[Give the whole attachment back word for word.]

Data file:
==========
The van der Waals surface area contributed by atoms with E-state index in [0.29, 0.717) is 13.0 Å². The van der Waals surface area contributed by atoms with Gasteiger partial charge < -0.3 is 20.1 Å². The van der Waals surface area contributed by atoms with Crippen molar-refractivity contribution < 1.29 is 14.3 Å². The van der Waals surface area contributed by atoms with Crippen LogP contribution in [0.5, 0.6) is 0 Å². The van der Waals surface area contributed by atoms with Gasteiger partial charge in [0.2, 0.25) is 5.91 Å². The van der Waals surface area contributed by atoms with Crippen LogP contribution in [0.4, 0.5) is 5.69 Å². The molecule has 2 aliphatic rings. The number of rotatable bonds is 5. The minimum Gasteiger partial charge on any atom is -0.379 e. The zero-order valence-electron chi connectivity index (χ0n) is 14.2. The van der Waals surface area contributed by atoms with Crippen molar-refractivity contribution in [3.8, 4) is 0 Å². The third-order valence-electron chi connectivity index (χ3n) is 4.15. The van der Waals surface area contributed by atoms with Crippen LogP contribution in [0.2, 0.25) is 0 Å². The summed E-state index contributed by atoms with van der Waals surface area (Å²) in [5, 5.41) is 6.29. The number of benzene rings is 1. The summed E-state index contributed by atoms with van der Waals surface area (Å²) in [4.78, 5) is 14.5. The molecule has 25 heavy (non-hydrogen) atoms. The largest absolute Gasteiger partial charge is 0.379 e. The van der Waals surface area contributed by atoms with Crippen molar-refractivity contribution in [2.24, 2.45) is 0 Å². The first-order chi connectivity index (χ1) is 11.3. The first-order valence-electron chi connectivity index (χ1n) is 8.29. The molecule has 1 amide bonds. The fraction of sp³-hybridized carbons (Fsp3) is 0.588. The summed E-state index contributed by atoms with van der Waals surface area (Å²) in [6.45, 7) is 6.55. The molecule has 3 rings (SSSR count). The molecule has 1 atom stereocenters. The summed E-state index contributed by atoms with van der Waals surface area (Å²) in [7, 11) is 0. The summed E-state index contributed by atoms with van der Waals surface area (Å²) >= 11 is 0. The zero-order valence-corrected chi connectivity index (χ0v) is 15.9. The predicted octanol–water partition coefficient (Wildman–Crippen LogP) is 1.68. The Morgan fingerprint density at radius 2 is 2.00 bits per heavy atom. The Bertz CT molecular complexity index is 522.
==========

The van der Waals surface area contributed by atoms with E-state index in [0.29, 0.717) is 13.0 Å². The van der Waals surface area contributed by atoms with Gasteiger partial charge < -0.3 is 20.1 Å². The van der Waals surface area contributed by atoms with Crippen molar-refractivity contribution < 1.29 is 14.3 Å². The van der Waals surface area contributed by atoms with Crippen LogP contribution in [0.5, 0.6) is 0 Å². The van der Waals surface area contributed by atoms with Gasteiger partial charge in [0.2, 0.25) is 5.91 Å². The van der Waals surface area contributed by atoms with Crippen LogP contribution in [0.4, 0.5) is 5.69 Å². The molecule has 2 aliphatic rings. The number of rotatable bonds is 5. The minimum Gasteiger partial charge on any atom is -0.379 e. The zero-order valence-electron chi connectivity index (χ0n) is 14.2. The van der Waals surface area contributed by atoms with Crippen molar-refractivity contribution in [3.8, 4) is 0 Å². The third-order valence-electron chi connectivity index (χ3n) is 4.15. The van der Waals surface area contributed by atoms with Crippen LogP contribution in [0.2, 0.25) is 0 Å². The summed E-state index contributed by atoms with van der Waals surface area (Å²) in [5, 5.41) is 6.29. The number of benzene rings is 1. The summed E-state index contributed by atoms with van der Waals surface area (Å²) in [4.78, 5) is 14.5. The molecule has 25 heavy (non-hydrogen) atoms. The largest absolute Gasteiger partial charge is 0.379 e. The van der Waals surface area contributed by atoms with Crippen molar-refractivity contribution in [2.24, 2.45) is 0 Å². The first-order chi connectivity index (χ1) is 11.3. The first-order valence-electron chi connectivity index (χ1n) is 8.29. The molecule has 1 amide bonds. The fraction of sp³-hybridized carbons (Fsp3) is 0.588. The summed E-state index contributed by atoms with van der Waals surface area (Å²) in [6.45, 7) is 6.55. The molecule has 3 rings (SSSR count). The molecule has 1 atom stereocenters. The summed E-state index contributed by atoms with van der Waals surface area (Å²) in [7, 11) is 0. The summed E-state index contributed by atoms with van der Waals surface area (Å²) >= 11 is 0. The zero-order valence-corrected chi connectivity index (χ0v) is 15.9. The predicted octanol–water partition coefficient (Wildman–Crippen LogP) is 1.68. The Morgan fingerprint density at radius 2 is 2.00 bits per heavy atom. The Bertz CT molecular complexity index is 522.